As much as I love re-entering the world of the Iron Druid Chronicles, I don’t remember it being so…underwhelming is not the right word, I guess I’m whelmed. It almost makes me doubt my fond memories of the main series. It’s the same lavish, mystical world building with Al MacBharrais having his own interesting way of using magic – through ink sigils on paper – and yet I’m hardly captivated or excited by what I’m reading. I wasn’t bored at least the book has that going for it but I’m frustrated because the way the inks and sigils work are great, the little backstories on how they’re made is interesting, and Al’s group of friends/employees are awesome – Nadia in particular. There’s also a strong supporting appearances of three, well four characters from the Iron Druid and it didn’t help as much as I thought it would. I still feel like these characters’ potential is not fully realized but I still have hope.

I may have preordered this book before reading Ink & Sigil but I’d still give a shot to the following book in the series, in hopes that the first two were intro and filler episode before a grand finale or a thrilling new entry.

Rating: 2.5 out of 5.

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Book Review | The Scars That Bind Us by Michele Notaro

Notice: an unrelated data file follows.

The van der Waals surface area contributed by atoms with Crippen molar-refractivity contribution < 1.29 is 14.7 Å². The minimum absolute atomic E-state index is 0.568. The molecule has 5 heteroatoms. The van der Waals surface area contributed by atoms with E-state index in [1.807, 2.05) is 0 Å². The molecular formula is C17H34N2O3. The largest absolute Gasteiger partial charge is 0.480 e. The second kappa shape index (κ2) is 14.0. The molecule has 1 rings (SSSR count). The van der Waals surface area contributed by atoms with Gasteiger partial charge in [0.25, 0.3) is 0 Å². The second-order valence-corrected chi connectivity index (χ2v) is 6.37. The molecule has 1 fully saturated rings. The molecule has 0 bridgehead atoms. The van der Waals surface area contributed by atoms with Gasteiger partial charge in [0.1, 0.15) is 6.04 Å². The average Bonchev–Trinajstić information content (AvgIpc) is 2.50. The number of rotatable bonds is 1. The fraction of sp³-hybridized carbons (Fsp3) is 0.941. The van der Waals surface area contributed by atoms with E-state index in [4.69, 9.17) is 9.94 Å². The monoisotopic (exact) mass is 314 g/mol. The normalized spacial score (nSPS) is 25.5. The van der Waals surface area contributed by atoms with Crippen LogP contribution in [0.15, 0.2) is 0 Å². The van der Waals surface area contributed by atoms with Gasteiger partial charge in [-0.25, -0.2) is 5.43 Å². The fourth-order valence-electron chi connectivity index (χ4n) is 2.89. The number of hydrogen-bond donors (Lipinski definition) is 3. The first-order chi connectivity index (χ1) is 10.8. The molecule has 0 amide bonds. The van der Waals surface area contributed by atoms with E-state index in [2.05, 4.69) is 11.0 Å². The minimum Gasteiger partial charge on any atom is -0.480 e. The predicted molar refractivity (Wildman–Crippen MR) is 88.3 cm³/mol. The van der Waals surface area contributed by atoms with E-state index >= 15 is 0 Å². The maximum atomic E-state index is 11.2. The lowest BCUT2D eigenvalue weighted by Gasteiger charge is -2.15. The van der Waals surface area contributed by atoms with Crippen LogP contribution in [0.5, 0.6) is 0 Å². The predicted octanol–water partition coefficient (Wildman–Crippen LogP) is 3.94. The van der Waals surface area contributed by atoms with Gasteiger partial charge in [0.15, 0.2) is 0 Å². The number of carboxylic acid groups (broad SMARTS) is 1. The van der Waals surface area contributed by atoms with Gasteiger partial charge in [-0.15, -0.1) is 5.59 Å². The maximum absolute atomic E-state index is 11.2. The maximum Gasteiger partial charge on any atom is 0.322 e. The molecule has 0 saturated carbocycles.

The Magi Accounts 1 – The Scars That Binds Us by Michele Notaro

Sometimes the worst scars are the ones you can’t see.

World War III broke out 130 years ago when humans found out that my people—magi—and shifters were real. They’ve been imprisoning and enslaving our two species since. But now humans need our help protecting the world from the strange monsters they let cross the veil between realms. 

Eighteen years ago, my world changed. Suddenly I was allowed freedoms I’d never had before, but I was still at the Non-Human Specialties Operations’ beck and call. Which is how I found myself on a team with my best friend, five shifters, and a human.

Now, I have to figure out a way to work with others—with shifters. I’ve never been one to trust easily, and I don’t see that changing, but this shifter pride has a way of getting past my walls. Unfortunately, all that means is now I have even more people I need to protect against the evils of this world, and I really don’t know how I’m gonna do it.

All three species have been at odds for more than a century, but maybe Cosmo—a lion shifter—and I can put aside our differences to work together and keep everyone safe. And if I’m secretly crushing on the guy, well, I think I’ll keep that to myself.

The Scars That Bind Us is a 115K word novel and the first book in the MM urban fantasy series, The Magi Accounts

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How was it?